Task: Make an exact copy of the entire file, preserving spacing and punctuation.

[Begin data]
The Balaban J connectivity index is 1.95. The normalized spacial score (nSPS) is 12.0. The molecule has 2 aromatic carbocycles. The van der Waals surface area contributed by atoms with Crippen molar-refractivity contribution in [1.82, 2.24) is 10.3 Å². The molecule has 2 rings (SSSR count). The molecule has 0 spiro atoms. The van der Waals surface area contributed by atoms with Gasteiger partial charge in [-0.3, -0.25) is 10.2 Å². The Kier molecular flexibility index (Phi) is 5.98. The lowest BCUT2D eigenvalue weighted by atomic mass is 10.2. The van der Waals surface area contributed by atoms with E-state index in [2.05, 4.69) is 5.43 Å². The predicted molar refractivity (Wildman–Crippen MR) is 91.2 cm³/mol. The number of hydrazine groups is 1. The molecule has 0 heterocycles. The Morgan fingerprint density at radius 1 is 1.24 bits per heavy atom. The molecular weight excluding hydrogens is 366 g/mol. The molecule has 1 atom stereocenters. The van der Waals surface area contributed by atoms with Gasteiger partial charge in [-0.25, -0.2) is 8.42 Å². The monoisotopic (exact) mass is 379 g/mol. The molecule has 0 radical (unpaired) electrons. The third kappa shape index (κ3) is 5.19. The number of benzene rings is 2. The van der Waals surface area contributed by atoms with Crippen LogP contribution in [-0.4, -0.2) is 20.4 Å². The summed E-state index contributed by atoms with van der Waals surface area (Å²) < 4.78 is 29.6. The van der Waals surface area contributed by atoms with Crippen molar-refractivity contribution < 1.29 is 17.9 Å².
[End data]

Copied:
The Balaban J connectivity index is 1.95. The normalized spacial score (nSPS) is 12.0. The molecule has 2 aromatic carbocycles. The van der Waals surface area contributed by atoms with Crippen molar-refractivity contribution in [1.82, 2.24) is 10.3 Å². The molecule has 2 rings (SSSR count). The molecule has 0 spiro atoms. The van der Waals surface area contributed by atoms with Gasteiger partial charge in [-0.3, -0.25) is 10.2 Å². The Kier molecular flexibility index (Phi) is 5.98. The lowest BCUT2D eigenvalue weighted by atomic mass is 10.2. The van der Waals surface area contributed by atoms with E-state index in [2.05, 4.69) is 5.43 Å². The predicted molar refractivity (Wildman–Crippen MR) is 91.2 cm³/mol. The number of hydrazine groups is 1. The molecule has 0 heterocycles. The Morgan fingerprint density at radius 1 is 1.24 bits per heavy atom. The molecular weight excluding hydrogens is 366 g/mol. The molecule has 1 atom stereocenters. The van der Waals surface area contributed by atoms with Gasteiger partial charge in [-0.25, -0.2) is 8.42 Å². The monoisotopic (exact) mass is 379 g/mol. The molecule has 0 radical (unpaired) electrons. The third kappa shape index (κ3) is 5.19. The number of benzene rings is 2. The van der Waals surface area contributed by atoms with Crippen LogP contribution in [-0.4, -0.2) is 20.4 Å². The summed E-state index contributed by atoms with van der Waals surface area (Å²) < 4.78 is 29.6. The van der Waals surface area contributed by atoms with Crippen molar-refractivity contribution < 1.29 is 17.9 Å².